Asha - A book waiting to happen!

Author: Dr. Mandar V. Bichu

It is the first day-rather the first night of the new year. 1st January 2006.

My wife and I step out of a restaurant after having a nice dinner. While walking to the car, my mobile rings. On its screen, I see the caller’s name. ‘Lajo Gupta’.

Lajoji is a one of a kind woman; a music-lover, a fabulous writer and a lovely host. Besides having the great fortune of being the daughter of the greatest sarod player Ustad Ali Akbar Khan, she has always been involved in many projects and programs on the UAE’s cultural scene. I have participated in a few of those. My first thought is ‘It must be a social call- just to wish me Happy New Year.’

But I am wrong. She starts with a strange question. “Have you written some article on Didi-maa?”

I am surprised. Because the lady she fondly calls Didi-maa goes by the name Asha Bhosle and even though I have written quite a bit on that great lady, there is no recent article to recall. So I try to find out more.

“Which article are you talking about? The one I wrote in Khaleej Times? Or the one I wrote on my site”

“No. It is in Marathi.”

“Marathi article? The only Marathi article that I have written on Ashaji is in my book ‘Suur Manaatale’. That was way back in 2001.”

“Yeah, I guess that must be it.”

“So what about it?”

“No, Didi-maa wants to speak to you about it.”

I get goose-bumps! Asha Bhosle wants to talk to me about my article on her.


In a flash, my mind brings back an unpleasant memory. It is 2001 August. The book Suur Manaatale has just been published. I am flying to Sharjah the next day and the only thing I want to do before that is to present a copy of my book to the diva. Standing below her building Prabhukunj, I wait for the call from a person who would arrange that meeting. The person calls and confirms the meet. “Just go up and hand over the copy. She has agreed to meet you but keep it brief. No interview.” I happily agree. That’s the only thing I want to do!

I ring the door-bell. The maid opens the door.

“I have an appointment. I am here to present the copy of my book to Ashaji.”

“No- she is not there. She has told me to collect the book.”

For a moment, I am indignant. How is it possible? Barely a minute ago, I had the confirmation to come up and meet her. And now this? But I immediately realize that it is futile to argue.

Frustrated and angry, I just thrust the copy in the maid’s hand. As she closes the door, I catch a glimpse of a lady in the hallway. Isn’t it Asha?

The door closes in my face!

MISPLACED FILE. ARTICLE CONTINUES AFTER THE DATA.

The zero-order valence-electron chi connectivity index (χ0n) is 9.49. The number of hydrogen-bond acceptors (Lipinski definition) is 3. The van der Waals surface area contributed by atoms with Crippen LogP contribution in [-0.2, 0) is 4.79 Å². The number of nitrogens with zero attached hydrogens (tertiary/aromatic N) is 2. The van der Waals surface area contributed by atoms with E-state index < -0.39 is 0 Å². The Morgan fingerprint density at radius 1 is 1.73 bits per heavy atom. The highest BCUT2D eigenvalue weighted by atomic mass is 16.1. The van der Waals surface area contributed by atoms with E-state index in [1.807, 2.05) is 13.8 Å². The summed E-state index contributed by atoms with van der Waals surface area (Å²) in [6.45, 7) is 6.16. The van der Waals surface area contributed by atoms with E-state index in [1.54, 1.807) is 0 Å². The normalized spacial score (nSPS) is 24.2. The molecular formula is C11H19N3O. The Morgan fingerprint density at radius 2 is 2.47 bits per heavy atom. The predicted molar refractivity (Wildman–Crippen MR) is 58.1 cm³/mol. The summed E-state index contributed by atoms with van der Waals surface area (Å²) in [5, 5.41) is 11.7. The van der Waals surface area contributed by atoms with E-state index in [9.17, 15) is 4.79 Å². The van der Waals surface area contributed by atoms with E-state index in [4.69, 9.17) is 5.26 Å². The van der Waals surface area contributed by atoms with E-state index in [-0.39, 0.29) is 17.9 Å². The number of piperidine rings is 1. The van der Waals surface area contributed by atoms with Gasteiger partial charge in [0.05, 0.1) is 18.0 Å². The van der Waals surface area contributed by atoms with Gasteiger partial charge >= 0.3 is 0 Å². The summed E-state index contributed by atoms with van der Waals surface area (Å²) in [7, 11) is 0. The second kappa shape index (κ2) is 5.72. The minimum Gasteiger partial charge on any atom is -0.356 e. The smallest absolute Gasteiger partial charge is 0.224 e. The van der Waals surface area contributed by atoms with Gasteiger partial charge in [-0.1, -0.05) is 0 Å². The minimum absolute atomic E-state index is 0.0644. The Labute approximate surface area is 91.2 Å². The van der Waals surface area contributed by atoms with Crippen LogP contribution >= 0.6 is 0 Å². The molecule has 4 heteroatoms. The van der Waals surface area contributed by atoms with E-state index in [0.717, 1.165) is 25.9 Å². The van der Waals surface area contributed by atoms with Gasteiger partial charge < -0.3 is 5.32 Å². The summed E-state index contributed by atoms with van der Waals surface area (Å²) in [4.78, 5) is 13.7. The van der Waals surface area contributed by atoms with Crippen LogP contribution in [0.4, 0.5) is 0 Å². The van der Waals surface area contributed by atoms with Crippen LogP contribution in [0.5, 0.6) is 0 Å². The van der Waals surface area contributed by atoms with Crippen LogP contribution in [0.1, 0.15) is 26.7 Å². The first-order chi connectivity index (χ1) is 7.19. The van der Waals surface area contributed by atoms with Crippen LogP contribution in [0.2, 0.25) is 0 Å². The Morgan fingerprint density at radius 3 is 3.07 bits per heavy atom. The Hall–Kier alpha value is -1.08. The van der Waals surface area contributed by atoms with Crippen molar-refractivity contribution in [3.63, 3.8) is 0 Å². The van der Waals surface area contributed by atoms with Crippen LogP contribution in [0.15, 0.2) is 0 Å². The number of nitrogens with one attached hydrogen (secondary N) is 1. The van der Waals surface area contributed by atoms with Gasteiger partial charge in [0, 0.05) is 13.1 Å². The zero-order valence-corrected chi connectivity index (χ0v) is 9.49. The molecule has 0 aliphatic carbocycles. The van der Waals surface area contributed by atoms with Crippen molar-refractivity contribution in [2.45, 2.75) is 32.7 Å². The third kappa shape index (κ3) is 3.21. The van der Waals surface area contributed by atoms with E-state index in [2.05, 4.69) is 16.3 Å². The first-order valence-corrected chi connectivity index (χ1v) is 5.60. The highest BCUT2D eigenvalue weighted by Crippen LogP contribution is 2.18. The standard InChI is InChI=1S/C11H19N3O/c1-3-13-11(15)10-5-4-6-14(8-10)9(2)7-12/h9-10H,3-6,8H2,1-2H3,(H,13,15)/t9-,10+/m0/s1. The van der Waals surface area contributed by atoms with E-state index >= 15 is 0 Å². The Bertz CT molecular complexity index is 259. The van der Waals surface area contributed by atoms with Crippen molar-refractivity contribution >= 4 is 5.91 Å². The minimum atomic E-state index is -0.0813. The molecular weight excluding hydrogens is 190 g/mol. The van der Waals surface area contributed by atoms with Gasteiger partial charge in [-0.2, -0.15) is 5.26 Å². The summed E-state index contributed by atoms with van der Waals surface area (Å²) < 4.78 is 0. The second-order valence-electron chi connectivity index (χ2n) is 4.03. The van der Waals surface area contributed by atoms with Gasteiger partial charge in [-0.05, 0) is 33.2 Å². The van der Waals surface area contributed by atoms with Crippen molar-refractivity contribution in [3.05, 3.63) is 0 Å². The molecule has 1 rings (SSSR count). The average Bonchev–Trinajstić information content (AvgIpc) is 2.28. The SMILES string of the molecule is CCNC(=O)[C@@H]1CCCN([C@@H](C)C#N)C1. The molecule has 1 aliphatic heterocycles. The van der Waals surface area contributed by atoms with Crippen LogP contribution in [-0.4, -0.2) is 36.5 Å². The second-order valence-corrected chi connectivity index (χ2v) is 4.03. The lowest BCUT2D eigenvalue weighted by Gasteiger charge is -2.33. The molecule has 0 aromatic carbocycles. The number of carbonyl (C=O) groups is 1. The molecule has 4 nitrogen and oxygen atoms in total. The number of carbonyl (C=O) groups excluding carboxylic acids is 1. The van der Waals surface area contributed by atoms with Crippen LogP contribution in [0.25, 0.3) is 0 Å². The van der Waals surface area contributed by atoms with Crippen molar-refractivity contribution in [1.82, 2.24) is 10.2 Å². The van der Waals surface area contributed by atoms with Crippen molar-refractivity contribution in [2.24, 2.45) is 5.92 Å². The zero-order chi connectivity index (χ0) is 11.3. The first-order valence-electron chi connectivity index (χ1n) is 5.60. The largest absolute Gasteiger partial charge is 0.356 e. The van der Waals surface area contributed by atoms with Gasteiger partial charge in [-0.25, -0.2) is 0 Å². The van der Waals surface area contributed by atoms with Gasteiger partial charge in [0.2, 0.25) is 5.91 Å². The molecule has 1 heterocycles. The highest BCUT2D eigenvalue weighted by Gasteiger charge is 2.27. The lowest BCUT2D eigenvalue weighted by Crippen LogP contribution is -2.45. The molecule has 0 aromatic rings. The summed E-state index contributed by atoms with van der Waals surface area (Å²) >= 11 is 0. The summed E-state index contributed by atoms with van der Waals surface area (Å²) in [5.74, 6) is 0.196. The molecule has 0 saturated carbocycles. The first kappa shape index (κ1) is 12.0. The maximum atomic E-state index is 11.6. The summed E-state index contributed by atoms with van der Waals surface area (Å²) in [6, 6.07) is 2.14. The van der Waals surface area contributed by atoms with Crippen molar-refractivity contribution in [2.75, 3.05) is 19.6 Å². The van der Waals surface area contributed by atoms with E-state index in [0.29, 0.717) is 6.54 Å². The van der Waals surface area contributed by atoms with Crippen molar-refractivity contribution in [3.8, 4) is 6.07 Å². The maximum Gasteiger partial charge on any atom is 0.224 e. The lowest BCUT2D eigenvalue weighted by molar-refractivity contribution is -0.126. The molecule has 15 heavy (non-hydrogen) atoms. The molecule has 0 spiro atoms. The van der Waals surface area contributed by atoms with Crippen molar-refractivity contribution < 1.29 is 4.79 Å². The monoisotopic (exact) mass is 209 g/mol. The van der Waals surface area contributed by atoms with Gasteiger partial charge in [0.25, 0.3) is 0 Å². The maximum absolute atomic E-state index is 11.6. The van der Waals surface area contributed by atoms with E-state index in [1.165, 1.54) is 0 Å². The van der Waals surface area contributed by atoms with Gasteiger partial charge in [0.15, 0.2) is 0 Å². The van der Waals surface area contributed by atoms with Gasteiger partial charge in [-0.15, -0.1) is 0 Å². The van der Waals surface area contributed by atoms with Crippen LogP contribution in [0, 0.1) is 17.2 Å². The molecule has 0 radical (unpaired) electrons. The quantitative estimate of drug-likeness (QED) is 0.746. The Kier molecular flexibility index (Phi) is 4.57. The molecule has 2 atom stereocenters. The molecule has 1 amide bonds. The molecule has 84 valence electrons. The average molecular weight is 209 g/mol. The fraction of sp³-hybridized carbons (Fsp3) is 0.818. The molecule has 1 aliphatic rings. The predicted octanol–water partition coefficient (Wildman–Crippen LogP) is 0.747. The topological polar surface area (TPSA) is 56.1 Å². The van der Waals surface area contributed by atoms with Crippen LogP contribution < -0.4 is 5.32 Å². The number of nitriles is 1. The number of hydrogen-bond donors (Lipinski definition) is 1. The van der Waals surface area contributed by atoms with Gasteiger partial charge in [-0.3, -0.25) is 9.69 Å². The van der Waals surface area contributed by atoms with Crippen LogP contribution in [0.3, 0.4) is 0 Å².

It is amazing how quickly the mind scans the past. I then remember my meeting with her in Dubai. It is April 21, 2004. I am attending Asha Bhosle’s press conference to promote her live show in the city. The press conference goes on smoothly. Asha fields all common and uncommon questions with practiced ease. I just ask her one question. “In the beginning of your career, did you follow Geeta Dutt’s rendition style?”

She immediately denies that connection. “No – I never intentionally copied Geeta. But some music directors- especially Sachinda sometimes instructed me to give that ‘Aah’…feeling in some club-songs.” She even sings a few lines to demonstrate that point!

After the press meet, I take my opportunity and give her the copy of that book. She looks at it as if she has never seen it before. Peering over its cover which has her photo placed along with three other stalwarts- Mohd. Rafi, Mukesh and Kishore Kumar, she then delivers a strange statement.

“You seem to be a bhakt of Rafi-saab!”

I am surprised by her observation. I say, “Ashaji, not just of Rafi saab but I am a devotee of all you great singers!”

She leaves the conversation at that point; takes her copy and signs mine. There are far too many people in that place who want to share a moment with her! I proudly carry the signed copy home.


Back to 2006, January 1.

I take the call. It is Asha Bhosle at the other end. She starts in Marathi. She is utterly informal and open. It feels surreal.

She begins with- “I read your book.”

I cannot resist being sarcastic. “Oh, did you? I had given it you a few years back.” The mind is still hurting.

She doesn’t take offence and continues, almost sounding like an excited school-girl.